They used an autoencoder, as illustrated in the diagram hereafter, which is constituted of an encoder and a decoder. The encoder converts a molecule (represented as a SMILES string) into a continuous probabilistic representation. This continuous representation of molecules constitutes the latent space, which is of lower dimensionality than the starting space (thus, the input molecule is compressed into its latent representation). The decoder is able to generate a molecular structure (as a SMILES string) from any point in the continuous latent space. Additionally, the latent representation of a molcule can be used to predict its properties, such as its drug-likeness or synthetic accessibility, using a neural network.

Supervising the Decoder of Variational Autoencoders to Improve Scientific Utility Machine Learning

Probabilistic generative models are attractive for scientific modeling because their inferred parameters can be used to generate hypotheses and design experiments. This requires that the learned model provide an accurate representation of the input data and yield a latent space that effectively predicts outcomes relevant to the scientific question. Supervised Variational Autoencoders (SVAEs) have previously been used for this purpose, where a carefully designed decoder can be used as an interpretable generative model while the supervised objective ensures a predictive latent representation. Unfortunately, the supervised objective forces the encoder to learn a biased approximation to the generative posterior distribution, which renders the generative parameters unreliable when used in scientific models. This issue has remained undetected as reconstruction losses commonly used to evaluate model performance do not detect bias in the encoder. We address this previously-unreported issue by developing a second order supervision framework (SOS-VAE) that influences the decoder to induce a predictive latent representation. This ensures that the associated encoder maintains a reliable generative interpretation. We extend this technique to allow the user to trade-off some bias in the generative parameters for improved predictive performance, acting as an intermediate option between SVAEs and our new SOS-VAE. We also use this methodology to address missing data issues that often arise when combining recordings from multiple scientific experiments. We demonstrate the effectiveness of these developments using synthetic data and electrophysiological recordings with an emphasis on how our learned representations can be used to design scientific experiments.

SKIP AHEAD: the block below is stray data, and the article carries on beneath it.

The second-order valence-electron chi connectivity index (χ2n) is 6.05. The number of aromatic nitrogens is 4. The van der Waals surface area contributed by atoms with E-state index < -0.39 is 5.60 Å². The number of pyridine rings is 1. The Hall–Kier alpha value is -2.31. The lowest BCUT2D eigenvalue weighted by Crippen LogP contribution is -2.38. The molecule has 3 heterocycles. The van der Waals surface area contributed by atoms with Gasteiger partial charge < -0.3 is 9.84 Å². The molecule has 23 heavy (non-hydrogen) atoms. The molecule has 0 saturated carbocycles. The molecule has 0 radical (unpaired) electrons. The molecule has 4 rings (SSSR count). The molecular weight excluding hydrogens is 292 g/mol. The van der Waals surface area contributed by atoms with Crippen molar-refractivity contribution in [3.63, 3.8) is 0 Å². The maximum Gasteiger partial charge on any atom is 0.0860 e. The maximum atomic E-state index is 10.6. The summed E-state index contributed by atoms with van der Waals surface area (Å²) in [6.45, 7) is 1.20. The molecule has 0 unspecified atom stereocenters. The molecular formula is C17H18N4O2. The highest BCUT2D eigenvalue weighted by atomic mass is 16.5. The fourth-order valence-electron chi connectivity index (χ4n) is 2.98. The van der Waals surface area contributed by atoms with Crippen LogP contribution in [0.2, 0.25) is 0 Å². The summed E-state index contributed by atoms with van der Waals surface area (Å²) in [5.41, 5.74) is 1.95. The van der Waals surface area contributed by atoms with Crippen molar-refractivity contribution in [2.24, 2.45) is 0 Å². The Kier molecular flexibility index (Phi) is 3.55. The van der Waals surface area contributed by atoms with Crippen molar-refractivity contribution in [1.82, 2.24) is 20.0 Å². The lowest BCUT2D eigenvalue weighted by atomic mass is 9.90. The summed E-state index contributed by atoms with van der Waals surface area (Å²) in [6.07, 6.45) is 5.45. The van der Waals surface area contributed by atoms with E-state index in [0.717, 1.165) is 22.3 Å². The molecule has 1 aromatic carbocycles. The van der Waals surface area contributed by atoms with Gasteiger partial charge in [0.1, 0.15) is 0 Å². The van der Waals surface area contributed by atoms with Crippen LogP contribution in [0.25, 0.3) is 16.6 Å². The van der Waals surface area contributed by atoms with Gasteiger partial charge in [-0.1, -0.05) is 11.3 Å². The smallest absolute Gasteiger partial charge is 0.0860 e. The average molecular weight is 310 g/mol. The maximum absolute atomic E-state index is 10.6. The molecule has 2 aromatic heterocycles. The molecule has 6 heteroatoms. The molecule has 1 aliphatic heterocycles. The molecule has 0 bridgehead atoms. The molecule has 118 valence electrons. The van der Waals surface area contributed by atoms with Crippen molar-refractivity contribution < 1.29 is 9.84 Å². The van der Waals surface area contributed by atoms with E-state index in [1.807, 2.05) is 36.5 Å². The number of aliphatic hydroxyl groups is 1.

Implicit Deep Latent Variable Models for Text Generation Machine Learning

Deep latent variable models (LVM) such as variational auto-encoder (VAE) have recently played an important role in text generation. One key factor is the exploitation of smooth latent structures to guide the generation. However, the representation power of VAEs is limited due to two reasons: (1) the Gaussian assumption is often made on the variational posteriors; and meanwhile (2) a notorious "posterior collapse" issue occurs. In this paper, we advocate sample-based representations of variational distributions for natural language, leading to implicit latent features, which can provide flexible representation power compared with Gaussian-based posteriors. We further develop an LVM to directly match the aggregated posterior to the prior. It can be viewed as a natural extension of VAEs with a regularization of maximizing mutual information, mitigating the "posterior collapse" issue. We demonstrate the effectiveness and versatility of our models in various text generation scenarios, including language modeling, unaligned style transfer, and dialog response generation. The source code to reproduce our experimental results is available on GitHub.